View Full Version : Background Art
02-04-2007, 06:15 PM
Hi. I've been aware of ArtRage for some time and finally bit the not-to-painful $20 bullet and got it yesterday. I am an animation student and have just begun work on an animated short. We only have a few weeks to do it, so not sure how good it'll be, but I wanted to try to make the backgrounds somewhat painterly. I have limited painting experience and since I'm also new to ArtRage I decided to paint objects -like rocks and so on- in ArtRage and assemble layers in Photoshop. I'll eventually bring these into Flash and -hopefully- then have my characters swimming around them.
Anyhow here is a character test - just marker and colored in Photoshop. I may paint the carpace and skins in ArtRage eventually to have more texture but not sure.
These background tests are composited in Photoshop from 4 different rocks and one branch I made in ArtRage.
02-04-2007, 08:38 PM
Oooh, fantastic work. I hope you'll share the completed animation with us when you're done.
02-04-2007, 08:53 PM
What is that thing - like a soldier ant or something? Your work looks great so far.
02-05-2007, 12:50 AM
Thanks. Will do. :)
It's a crayfish that got the worse of a fight with a fishy villan when he was young.
02-11-2007, 08:38 PM
Was home sick today so went a bit farther with my ArtRage playing. I created a few more stones and some branches in ArtRage and then composited in Photoshop.
Feedback appreciated especially on lighting, but on any and all areas as I really need to step up my skills.
Also do you thing a piece like this is strong enough for a portfolio? I will be graduating in less than two months and don't have enough work to show. I'd like to work on 5 or 6 good pieces that might at least get me in the door.
02-12-2007, 12:41 AM
The backgrounds are really well painted.
How practical your paintings are depends on how you want to stage your shots. Unless your story is calling for murky or grim, I tend to favor a slightly brighter appearance, pulling your actor away from the background. And even at that, you can pick brighter colors, just in the 'spooky' range of bright colors. But I would add some orange to the red of the lobster/crawdad guy and pull up the value some. That red recedes and gets lost. Even though it's logical that under water the colors would get cool and light would be less, you have to cheat it to make it work for humans.
Even in Anime they tend to use contrast, even though their palettes are less intense and more natural in color. But in looking at those movies, you will see how their values work to allow the actors to be seen well.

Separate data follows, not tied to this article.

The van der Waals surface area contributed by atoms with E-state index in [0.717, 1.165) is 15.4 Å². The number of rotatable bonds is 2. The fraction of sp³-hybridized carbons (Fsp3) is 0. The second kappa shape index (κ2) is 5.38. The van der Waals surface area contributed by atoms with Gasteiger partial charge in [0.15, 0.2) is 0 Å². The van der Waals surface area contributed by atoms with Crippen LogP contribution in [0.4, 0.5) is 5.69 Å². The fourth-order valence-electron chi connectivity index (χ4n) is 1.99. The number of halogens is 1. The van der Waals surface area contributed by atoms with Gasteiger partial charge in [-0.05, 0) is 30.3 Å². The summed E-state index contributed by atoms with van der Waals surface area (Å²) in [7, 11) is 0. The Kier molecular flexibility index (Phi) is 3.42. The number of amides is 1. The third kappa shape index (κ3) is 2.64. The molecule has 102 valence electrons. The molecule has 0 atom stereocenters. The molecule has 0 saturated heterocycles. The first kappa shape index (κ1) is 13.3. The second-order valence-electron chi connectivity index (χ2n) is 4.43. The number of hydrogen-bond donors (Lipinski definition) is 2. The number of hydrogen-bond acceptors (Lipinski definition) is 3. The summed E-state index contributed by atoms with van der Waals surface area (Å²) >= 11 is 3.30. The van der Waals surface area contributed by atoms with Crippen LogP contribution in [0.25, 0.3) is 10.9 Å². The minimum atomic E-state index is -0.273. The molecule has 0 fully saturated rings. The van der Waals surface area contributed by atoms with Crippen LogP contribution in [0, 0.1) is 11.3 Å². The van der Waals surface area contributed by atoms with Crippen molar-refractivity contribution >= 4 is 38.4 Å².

Your story should be what we're watching, and you want to make sure we can follow it easily.
A no-brainer way to pick colors, is to find a movie you like, and screen grab the shots that have the feel you like and use the shot as a palette. No reason to re-invent the wheel. Pretty soon you'll have developed your own choices that you know will work based on experience.
Don't be timid. Show off a little more and it'll be perfect.
02-12-2007, 01:04 AM
Thanks for the excellent feedback. I noticed that the color from Photoshop was a little lighter than how it saved. I changed some of the color settings and now I see how dark it really is.
Your suggestions are right on target. Think I'll look for some reference from a movie as you suggested. :)
02-12-2007, 05:14 AM
It's a rotten quirk that you have to save a special way it won't look the same outside the program as it did inside.
How could they not have seen that before they released it. . . or how could they have released it that way.
It's such a common complaint that they have it under FAQs with a recommended work around.
02-23-2007, 07:06 AM
Well, rather than clutter the forum with all my experimenting figured I'd drop some more in here. Here is another crack at a background - trying for a canyon road type thing. Didn't give it enough depth as I was thinking of having a car drive up it and it is too narrow.
Still trying to get use to all the blending stuff - don't suppose there is a secret way to 'lock' the pallete knife it into one position?
Another random piece -doesn't make much sense visually but I came home for a quick lunch and had those colors stuck in my head sp took a quick ArtRage break. :)
02-23-2007, 11:12 AM
Lovely artsy feel. If these are for the same animation you may want to settle on a single style.
It's an indulgence of a single person working solo on a piece that allows for many styles within a work. If you have to hand it off to production people there will be no end to your frustration because they won't be able to shift styles that quickly, if they ever get it at all.
These are all pretty cool though.
02-23-2007, 03:14 PM
Actually the canyon and the underwater are for two different pieces - jumping around a bit. :) Have you worked in the animtion industry? It sounds like you know what you're talking about. :)
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